The way your team organizes code may seem far from being the most important subject for discussion when you’re getting started on a new project. However, the way this is done can have a tremendous effect on how fast you can make and release changes, as well as on the quality of collaboration between developers.
Enter the monorepo debate.
A monorepository is a pretty self-explanatory concept: it means that instead of having separate repos for each project, you group them together within a single repo in whatever way that makes logical sense to you.
There has been a lot of heated talk on whether you should or shouldn’t use this type of architecture to organize code. Even though we don’t think that monorepos are a universal good that fits every project and every team, based on the experience that we’ve had, we can definitely see that they can offer great benefits (if used properly).
We’ll start with taking a closer look at what monorepos are good at, and then consider a few cases in which they’re not an optimal choice.
- Consistency. Thanks to atomic commits, the repository always stays consistent — all project builds will work at any commit.
- Simplified dependency management. No need to specify version numbers for dependencies because there’s just one universal version number for all projects.
- Easier and more frequent deployment. Both front-end code and back-end code are stored in one place, and since they can be deployed simultaneously with a single pull request, deployment takes less time.
- Code reuse. Everyone on the team can see the entirety of the project at all times, so they can easily identify common components and thus share common functionality across monorepo microservices.
- Easier refactoring. A grep command is all you need to refactor something. Restructuring also gets easier with all code being in one place.
- Faster code review. It’s simple to review code and track changes when everything is neatly stored in one code repository.
- Better testing. Because developers can run the whole platform locally, they can better understand how all services work together and thus find more bugs. Plus, if the whole code base uses one programming language, a single test runner will also be enough to check the whole system.
- More efficient collaboration. Provided you’ve established solid processes, cross-team collaboration and onboarding of new team members get a lot smoother and faster.
One frequently cited case against using a single code repository is that it doesn’t scale well. Git performance slows down as the number of commits gets larger and the history deepens. This is, however, only true for giant applications and teams with hundreds of developers who work within the same repo every day.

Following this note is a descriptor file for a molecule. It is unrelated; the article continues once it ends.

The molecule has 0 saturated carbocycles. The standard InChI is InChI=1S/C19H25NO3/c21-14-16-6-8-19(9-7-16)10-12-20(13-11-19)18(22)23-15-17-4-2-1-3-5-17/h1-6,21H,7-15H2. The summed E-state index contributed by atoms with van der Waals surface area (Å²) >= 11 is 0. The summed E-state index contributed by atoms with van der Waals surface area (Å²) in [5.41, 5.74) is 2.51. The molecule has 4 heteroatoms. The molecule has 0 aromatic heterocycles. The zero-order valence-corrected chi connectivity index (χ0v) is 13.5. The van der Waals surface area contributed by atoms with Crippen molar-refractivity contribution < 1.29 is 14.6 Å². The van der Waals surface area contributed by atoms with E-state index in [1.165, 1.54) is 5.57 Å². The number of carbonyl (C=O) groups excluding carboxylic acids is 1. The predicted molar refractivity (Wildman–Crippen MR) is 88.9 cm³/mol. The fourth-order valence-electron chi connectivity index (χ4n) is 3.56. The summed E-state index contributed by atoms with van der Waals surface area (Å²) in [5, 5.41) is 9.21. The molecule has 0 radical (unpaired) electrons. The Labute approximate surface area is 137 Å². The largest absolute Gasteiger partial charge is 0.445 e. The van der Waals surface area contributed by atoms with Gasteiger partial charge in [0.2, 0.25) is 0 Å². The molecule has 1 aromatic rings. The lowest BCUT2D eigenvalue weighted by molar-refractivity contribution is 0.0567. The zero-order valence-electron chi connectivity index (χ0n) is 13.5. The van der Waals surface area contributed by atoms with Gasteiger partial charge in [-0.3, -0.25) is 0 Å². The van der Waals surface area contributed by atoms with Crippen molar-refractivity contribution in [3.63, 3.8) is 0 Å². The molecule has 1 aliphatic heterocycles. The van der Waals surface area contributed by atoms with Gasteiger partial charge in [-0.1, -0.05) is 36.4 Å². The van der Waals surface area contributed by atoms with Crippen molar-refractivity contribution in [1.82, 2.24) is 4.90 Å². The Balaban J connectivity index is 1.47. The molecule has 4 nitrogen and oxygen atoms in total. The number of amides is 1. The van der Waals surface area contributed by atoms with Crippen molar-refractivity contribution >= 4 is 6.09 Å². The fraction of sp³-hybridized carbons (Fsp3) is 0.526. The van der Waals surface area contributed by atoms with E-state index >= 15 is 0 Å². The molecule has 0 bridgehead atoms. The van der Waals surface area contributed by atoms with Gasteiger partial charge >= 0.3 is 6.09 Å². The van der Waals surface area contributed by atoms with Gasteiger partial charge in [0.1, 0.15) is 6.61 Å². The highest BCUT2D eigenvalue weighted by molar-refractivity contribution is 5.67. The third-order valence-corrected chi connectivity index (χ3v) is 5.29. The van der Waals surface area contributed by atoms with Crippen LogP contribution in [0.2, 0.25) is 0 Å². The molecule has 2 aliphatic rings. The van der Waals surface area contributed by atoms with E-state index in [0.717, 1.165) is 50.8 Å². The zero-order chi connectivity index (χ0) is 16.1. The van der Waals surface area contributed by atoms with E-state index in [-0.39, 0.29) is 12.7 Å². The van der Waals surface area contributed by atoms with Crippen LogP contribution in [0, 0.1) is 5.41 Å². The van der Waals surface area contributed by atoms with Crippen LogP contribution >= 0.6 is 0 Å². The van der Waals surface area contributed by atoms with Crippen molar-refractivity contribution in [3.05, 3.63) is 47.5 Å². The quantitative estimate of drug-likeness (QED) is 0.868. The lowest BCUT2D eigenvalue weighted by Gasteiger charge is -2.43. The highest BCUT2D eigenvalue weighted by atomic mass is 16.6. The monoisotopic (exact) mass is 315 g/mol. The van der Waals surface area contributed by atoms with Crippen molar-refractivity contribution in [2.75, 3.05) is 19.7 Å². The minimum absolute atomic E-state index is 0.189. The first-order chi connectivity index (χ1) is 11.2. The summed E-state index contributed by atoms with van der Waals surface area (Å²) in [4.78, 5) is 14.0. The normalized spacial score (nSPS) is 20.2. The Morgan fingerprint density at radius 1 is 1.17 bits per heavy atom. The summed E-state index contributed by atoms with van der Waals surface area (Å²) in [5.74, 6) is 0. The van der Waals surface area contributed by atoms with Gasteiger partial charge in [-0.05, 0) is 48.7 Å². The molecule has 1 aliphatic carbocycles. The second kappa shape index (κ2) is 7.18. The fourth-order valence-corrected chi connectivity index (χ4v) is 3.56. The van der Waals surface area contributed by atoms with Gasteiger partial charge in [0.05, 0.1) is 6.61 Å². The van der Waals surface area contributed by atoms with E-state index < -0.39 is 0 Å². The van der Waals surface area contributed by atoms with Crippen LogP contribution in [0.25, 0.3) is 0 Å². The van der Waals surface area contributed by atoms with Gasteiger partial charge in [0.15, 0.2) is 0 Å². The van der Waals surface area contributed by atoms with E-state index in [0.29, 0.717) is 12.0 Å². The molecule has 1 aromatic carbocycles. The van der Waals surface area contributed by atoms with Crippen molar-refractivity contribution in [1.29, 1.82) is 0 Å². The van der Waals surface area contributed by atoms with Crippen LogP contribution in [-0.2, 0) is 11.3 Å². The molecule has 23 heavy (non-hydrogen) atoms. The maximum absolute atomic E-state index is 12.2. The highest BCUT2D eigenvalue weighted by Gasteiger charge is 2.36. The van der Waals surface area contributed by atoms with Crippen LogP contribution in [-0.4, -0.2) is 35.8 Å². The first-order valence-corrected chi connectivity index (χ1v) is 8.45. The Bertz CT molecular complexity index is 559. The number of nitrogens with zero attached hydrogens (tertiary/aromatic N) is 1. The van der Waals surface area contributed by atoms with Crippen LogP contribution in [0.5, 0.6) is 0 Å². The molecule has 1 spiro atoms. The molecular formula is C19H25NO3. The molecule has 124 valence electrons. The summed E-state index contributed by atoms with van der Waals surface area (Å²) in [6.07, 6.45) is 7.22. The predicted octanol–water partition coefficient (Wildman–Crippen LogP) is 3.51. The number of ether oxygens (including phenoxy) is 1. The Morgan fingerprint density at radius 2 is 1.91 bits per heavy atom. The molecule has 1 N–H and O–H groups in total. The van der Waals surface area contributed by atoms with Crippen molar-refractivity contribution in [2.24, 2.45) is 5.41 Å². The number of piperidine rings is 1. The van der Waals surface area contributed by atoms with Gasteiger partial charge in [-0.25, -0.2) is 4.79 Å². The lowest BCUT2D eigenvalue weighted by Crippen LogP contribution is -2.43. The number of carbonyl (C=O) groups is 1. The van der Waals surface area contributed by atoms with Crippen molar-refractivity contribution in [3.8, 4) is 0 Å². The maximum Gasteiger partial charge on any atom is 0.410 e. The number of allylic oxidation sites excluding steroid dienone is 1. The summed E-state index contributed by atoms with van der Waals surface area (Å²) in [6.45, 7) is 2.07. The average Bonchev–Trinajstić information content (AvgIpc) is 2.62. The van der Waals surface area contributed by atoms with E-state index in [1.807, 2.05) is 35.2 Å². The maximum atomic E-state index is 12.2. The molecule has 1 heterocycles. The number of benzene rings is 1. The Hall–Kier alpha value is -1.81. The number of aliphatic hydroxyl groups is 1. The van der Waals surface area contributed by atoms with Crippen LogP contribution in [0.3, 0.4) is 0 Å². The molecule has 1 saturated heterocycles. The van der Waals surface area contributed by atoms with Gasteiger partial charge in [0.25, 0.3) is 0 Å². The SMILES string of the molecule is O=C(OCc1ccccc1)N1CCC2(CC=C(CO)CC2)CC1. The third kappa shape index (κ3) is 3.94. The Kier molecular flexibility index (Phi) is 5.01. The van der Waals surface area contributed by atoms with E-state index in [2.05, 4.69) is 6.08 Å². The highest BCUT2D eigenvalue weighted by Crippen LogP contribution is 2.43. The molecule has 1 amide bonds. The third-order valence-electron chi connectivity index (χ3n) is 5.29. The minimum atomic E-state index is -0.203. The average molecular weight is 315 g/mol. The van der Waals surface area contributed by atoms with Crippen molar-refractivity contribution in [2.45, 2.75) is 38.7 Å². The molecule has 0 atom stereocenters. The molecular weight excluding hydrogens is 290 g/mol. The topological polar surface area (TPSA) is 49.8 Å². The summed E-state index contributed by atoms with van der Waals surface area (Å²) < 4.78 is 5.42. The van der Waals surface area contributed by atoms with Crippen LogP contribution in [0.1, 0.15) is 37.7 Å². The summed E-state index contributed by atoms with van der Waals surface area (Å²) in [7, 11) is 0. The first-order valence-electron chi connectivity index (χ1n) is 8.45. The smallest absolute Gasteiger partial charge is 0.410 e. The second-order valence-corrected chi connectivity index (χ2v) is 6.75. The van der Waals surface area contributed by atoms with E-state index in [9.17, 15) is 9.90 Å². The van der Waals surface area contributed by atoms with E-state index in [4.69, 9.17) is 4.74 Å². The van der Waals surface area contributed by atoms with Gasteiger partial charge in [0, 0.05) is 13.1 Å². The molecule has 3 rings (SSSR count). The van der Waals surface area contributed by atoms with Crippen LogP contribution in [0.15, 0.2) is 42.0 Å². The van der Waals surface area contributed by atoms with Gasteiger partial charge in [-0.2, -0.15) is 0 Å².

The way we see it, there’s actually a very limited number of situations in which you should opt out of using a monorepo. Here’s what they are:
- For security reasons or otherwise, you don’t want everyone on the team to be able to view all the code. There’s no way to restrict access to some part of a monorepo.
- You have a large number of projects, and they’re all run by different teams on different technologies. If this is the case, there’s absolutely no need for the teams to store the entire code base locally.
- There’s one part of code that changes frequently, and another part that hardly ever changes. For example, the front-end side of your product changes every month, while on the back-end side, everything stays largely the same. Each deployment is a risk to break something (especially if there are no autotests in place), and you probably don’t want to risk damaging a perfectly functional back-end system on a regular basis. There are a number of monorepo tools that provide workarounds, but we think that for the situation described above, they’re less convenient than having multiple repositories.
All specific benefits aside, a monorepo is ultimately an investment into team culture. It may be harder to set up at the beginning of your project compared to having separate repositories, which is why you need a few experienced developers who would know what they’re doing. But what you get as a result is the type of behavior in your teams that encourages transparency and shared responsibility. This becomes especially important if the teams scale.
When there are multiple repositories with isolated teams working within them, developers don’t feel responsible for issues other teams are dealing with. Within a monorepo, everyone shares responsibility with the rest of the team, so developers have to communicate and collaborate.
And more often than not, monorepos do increase productivity and speed of delivery, which can never be a bad thing.
And if you’re looking to build a team of experienced developers that can help implement your technical solutions, get in touch with Roy Vikovych, our Business Development Manager, to find out more about our services and opportunities for cooperation.